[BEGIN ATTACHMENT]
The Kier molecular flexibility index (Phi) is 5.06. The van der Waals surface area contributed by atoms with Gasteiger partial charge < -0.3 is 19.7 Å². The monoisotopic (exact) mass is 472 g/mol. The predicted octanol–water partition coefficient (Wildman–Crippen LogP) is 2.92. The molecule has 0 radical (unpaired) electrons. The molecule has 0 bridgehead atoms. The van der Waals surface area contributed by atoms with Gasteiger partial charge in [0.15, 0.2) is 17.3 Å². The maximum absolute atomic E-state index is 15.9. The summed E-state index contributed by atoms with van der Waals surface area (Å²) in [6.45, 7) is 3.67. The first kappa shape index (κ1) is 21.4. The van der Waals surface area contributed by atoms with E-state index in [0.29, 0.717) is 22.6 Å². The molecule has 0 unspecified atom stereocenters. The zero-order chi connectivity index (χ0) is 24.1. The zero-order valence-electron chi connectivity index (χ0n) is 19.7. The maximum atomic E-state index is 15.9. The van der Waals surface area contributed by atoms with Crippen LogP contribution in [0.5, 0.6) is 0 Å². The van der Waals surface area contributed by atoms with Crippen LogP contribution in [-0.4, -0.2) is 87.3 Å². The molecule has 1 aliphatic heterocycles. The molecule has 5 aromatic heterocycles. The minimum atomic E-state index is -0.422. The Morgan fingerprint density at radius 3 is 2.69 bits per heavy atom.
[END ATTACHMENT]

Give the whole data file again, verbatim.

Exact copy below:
The Kier molecular flexibility index (Phi) is 5.06. The van der Waals surface area contributed by atoms with Gasteiger partial charge < -0.3 is 19.7 Å². The monoisotopic (exact) mass is 472 g/mol. The predicted octanol–water partition coefficient (Wildman–Crippen LogP) is 2.92. The molecule has 0 radical (unpaired) electrons. The molecule has 0 bridgehead atoms. The van der Waals surface area contributed by atoms with Gasteiger partial charge in [0.15, 0.2) is 17.3 Å². The maximum absolute atomic E-state index is 15.9. The summed E-state index contributed by atoms with van der Waals surface area (Å²) in [6.45, 7) is 3.67. The first kappa shape index (κ1) is 21.4. The van der Waals surface area contributed by atoms with E-state index in [0.29, 0.717) is 22.6 Å². The molecule has 0 unspecified atom stereocenters. The zero-order chi connectivity index (χ0) is 24.1. The zero-order valence-electron chi connectivity index (χ0n) is 19.7. The maximum atomic E-state index is 15.9. The van der Waals surface area contributed by atoms with Crippen LogP contribution in [0.5, 0.6) is 0 Å². The van der Waals surface area contributed by atoms with Crippen LogP contribution in [-0.4, -0.2) is 87.3 Å². The molecule has 1 aliphatic heterocycles. The molecule has 5 aromatic heterocycles. The minimum atomic E-state index is -0.422. The Morgan fingerprint density at radius 3 is 2.69 bits per heavy atom.